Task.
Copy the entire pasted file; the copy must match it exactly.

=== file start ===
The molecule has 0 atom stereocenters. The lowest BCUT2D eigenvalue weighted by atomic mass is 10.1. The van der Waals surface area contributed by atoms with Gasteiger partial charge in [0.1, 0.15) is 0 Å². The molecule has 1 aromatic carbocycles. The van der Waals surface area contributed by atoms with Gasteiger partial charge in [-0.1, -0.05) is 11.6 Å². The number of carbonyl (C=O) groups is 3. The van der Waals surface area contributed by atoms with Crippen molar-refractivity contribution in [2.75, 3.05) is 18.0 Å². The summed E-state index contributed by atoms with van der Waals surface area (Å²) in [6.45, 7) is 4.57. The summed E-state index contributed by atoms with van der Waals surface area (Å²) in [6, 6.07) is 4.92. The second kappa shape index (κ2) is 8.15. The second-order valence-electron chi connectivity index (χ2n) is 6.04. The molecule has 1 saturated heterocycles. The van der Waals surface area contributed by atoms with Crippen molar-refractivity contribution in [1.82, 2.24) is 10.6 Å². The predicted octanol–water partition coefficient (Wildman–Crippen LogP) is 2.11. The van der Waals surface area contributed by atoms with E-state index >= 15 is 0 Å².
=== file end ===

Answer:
The molecule has 0 atom stereocenters. The lowest BCUT2D eigenvalue weighted by atomic mass is 10.1. The van der Waals surface area contributed by atoms with Gasteiger partial charge in [0.1, 0.15) is 0 Å². The molecule has 1 aromatic carbocycles. The van der Waals surface area contributed by atoms with Gasteiger partial charge in [-0.1, -0.05) is 11.6 Å². The number of carbonyl (C=O) groups is 3. The van der Waals surface area contributed by atoms with Crippen molar-refractivity contribution in [2.75, 3.05) is 18.0 Å². The summed E-state index contributed by atoms with van der Waals surface area (Å²) in [6.45, 7) is 4.57. The summed E-state index contributed by atoms with van der Waals surface area (Å²) in [6, 6.07) is 4.92. The second kappa shape index (κ2) is 8.15. The second-order valence-electron chi connectivity index (χ2n) is 6.04. The molecule has 1 saturated heterocycles. The van der Waals surface area contributed by atoms with Crippen molar-refractivity contribution in [1.82, 2.24) is 10.6 Å². The predicted octanol–water partition coefficient (Wildman–Crippen LogP) is 2.11. The van der Waals surface area contributed by atoms with E-state index >= 15 is 0 Å².